The first day of school, a watershed event for the world’s youngest students and their parents, has been postponed for an estimated 140 million young brains owing to COVID-19, according to the UN Children’s Agency.
Because they reside in areas where schools have been closed during the epidemic, an estimated eight million of these students have been waiting over a year for their first day of in-person study.
Globally, schools were totally closed for an average of 79 teaching days in 2020. However, when the epidemic began, schools were closed for over a year for 168 million kids. Even now, many children are facing an unprecedented second year of disruption in their education, with the first year of school, which lays the foundation for all future learning with introductions to reading, writing, and math, being extended.
The youngsters are missing out on in-person learning, which helps them build independence, adjust to new routines, and form important relationships with instructors and classmates. It also allows instructors to spot and treat learning disabilities, mental health concerns, and child abuse that might have a detrimental impact on a kid’s well-being. “A child’s first day of school is a watershed event in their lives, launching them on a life-changing journey of personal development and growth. The majority of us can recall several little things, such as what we wore, our teacher’s name, and who we sat next to. “However, for millions of children, that crucial day has been postponed indefinitely,” UNICEF Executive Director Henrietta Fore said.
“Millions of first graders around the world have been waiting over a year to see the inside of a classroom as schools resume in many parts of the world. This school year, millions more may not see one at all. “The chances of never walking into a classroom in their lifetime are rising for the most vulnerable,” she continued.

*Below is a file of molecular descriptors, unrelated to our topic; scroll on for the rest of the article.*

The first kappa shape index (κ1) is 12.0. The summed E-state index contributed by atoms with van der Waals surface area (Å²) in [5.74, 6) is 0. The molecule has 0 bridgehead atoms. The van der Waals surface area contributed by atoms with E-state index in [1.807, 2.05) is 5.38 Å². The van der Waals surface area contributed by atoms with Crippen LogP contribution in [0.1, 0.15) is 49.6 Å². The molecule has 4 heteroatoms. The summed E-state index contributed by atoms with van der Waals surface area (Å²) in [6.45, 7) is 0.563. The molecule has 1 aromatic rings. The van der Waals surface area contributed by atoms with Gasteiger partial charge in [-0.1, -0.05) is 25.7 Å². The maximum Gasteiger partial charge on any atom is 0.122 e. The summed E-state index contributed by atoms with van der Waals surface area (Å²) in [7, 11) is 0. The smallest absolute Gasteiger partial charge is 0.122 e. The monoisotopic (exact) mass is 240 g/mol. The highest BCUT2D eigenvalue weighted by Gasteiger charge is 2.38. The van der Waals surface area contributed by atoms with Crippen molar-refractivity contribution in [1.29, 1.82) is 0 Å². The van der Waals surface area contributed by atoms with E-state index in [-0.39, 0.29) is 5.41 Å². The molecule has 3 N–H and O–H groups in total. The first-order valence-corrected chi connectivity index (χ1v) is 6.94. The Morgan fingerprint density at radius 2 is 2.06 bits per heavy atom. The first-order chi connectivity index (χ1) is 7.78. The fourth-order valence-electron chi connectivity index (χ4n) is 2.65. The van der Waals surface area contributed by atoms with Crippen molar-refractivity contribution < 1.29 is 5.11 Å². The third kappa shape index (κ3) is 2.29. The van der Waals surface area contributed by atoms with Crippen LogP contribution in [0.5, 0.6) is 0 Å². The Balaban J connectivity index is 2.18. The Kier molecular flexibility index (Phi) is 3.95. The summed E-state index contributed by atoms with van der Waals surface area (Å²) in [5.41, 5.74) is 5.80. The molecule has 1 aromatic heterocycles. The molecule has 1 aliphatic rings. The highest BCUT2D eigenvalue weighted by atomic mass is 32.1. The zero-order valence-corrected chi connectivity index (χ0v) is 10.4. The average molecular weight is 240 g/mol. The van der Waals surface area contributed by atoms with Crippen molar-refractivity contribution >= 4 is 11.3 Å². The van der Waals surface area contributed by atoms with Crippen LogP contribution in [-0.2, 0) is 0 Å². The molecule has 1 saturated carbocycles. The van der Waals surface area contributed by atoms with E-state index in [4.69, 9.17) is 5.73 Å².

Many children, especially the youngest learners in crucial development stages, would be affected by school closures, which include learning loss, emotional anguish, missed vaccines, and a higher risk of dropout, child labor, and child marriage, according to UNICEF.
While some nations are taking steps to provide remote learning, data reveals that at least 29% of primary children are not being reached. In addition to a lack of resources for remote learning, the youngest children may be unable to participate owing to a lack of technological assistance, a bad learning environment, family duties, or being compelled to work.
Positive school experiences during this transition time have been proven to influence children’s future social, emotional, and educational outcomes in studies. At the same hand, children who fall behind in school during their early years are more likely to remain behind for the remainder of their schooling, and the gap grows with time.
The amount of years a youngster spends in school has a direct impact on their future wages. The World Bank forecasts that this generation of students would lose $10 trillion in wages unless mitigating measures are taken.
Evidence suggests that correcting learning gaps early on is less expensive and more successful, and that investing in education promotes economic recovery, development, and prosperity. UNICEF advises governments to reopen schools as soon as feasible for in-person learning and to equip kids with a thorough rehabilitation plan.
The UN organization will continue to engage its partners and the public in the coming weeks in order to avoid this education crisis from becoming a tragedy. World leaders, teachers, and parents will be rallied around a common cause to reopen schools for in-person learning as soon as feasible through online and offline campaigns.